First Biosphere Day in Nordhordland UNESCO BR
On June 1st Nordhordland UNESCO Biosphere Reserve arranged their first ever Biosphere Day together with the UNESCO Chair Group at UiB. There was a programme from noon to evening, full of content about ongoing and concluded research in the area, in addition to interesting themes on sustainability relevant to the region.
In 2019, the region of Nordhordland achieved the status of UNESCO Biosphere Reserve, and UiB with UNESCO Chair Inger Måren, and professor emeritus Peter Emil Kaland was a great contributor to this work. Four years later, the BR organisation has grown from one to four employees, and in collaboration with the UNECO Chair-team at UiB, they have now hosted Norway’s very first Biosphere Day.
During the event, members of the UNESCO Chair Group had the opportunity to present some of their research related to sustainable land-use and areas under pressure. Amy Eycott (Nord University) and Morgane Kerdoncuff presented results from the TradMod project about how different grazing animals affect the ecology and landscapes (or is it the other way around?), and Jarrod Cusens presenting parts of his newly defended PhD thesis about nature’s benefit to people in Nordhordland. The group’s MSc candidate Susanne Zazzera presented results from her thesis – which she submitted the day before the event! – about differences in species composition of bumblebees between managed and unmanaged coastal heathlands, and Inger Måren talked about interviews from the CULTIVATE project, made with inhabitants of the region regarding their thoughts on how cultural heritage, landscapes and sustainable development are connected. Further Katja Malmborg talked about participatory methods and collaborations in the BIOSPHERE project, in which UiB works directly with the BR organisation and Alver municipality.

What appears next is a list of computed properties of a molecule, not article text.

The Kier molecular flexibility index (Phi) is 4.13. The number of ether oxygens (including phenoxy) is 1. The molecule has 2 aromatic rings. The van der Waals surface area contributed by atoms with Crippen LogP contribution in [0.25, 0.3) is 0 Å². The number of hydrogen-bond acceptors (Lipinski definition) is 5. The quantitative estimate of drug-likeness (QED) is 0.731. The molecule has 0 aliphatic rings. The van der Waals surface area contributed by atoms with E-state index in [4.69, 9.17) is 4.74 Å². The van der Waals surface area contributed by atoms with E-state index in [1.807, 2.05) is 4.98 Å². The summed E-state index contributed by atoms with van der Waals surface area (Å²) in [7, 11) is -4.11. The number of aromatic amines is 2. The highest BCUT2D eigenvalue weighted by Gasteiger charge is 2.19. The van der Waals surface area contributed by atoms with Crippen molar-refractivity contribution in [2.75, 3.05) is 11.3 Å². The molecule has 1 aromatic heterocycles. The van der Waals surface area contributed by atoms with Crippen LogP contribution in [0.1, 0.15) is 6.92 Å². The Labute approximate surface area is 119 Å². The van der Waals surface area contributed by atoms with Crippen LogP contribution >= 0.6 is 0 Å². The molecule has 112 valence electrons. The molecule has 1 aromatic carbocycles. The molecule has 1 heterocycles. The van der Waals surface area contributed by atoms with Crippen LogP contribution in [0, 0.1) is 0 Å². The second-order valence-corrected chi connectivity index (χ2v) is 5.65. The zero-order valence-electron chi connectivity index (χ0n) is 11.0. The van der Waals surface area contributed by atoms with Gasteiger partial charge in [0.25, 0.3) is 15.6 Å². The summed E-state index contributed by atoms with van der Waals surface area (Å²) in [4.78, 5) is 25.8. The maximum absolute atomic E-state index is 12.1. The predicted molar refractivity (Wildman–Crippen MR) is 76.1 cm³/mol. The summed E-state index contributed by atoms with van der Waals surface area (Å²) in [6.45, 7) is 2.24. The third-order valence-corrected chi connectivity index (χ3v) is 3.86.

The BR organisation was also proud to host professor emeritus Peter Emil Kaland, without whom Nordhordland UNESCO Biosphere Reserve would not exist, and Meriem Bouamrane, the chief of section Ecology and Biodiversity within the Man and the Biosphere Programme at the UNESCO HQ in Paris. Together they reminded the audience both about the backstory of how Nordhordland UNESCO Biosphere Reserve came to be, and the background of why the region makes a good model area for sustainable development. Despite its current dependence on the petroleum industry, Nordhordland has the opportunity to set a good example of how to liquidate this industry, and turn it into more sustainable businesses – which is relevant not only nationally, but also globally. “All eyes are on Norway, and Nordhordland, during this transition,” as Meriem said.
It took a lot of work to have Nordhordland designated with the status of UNESCO Biosphere Reserve, and since then the Biosphere Organisation at Region Nordhordland has worked just as hard to implement the status in the municipalities, and conveying the meaning of the status to the inhabitants. During the Biosphere Day, it was clear that the Biosphere Programme engages people: 160 participants visited the event, and it seemed to invite to discussions, ideas and connections between people from different backgrounds, sectors and municipalities.
Hopefully, the Biosphere Day will be an annual event!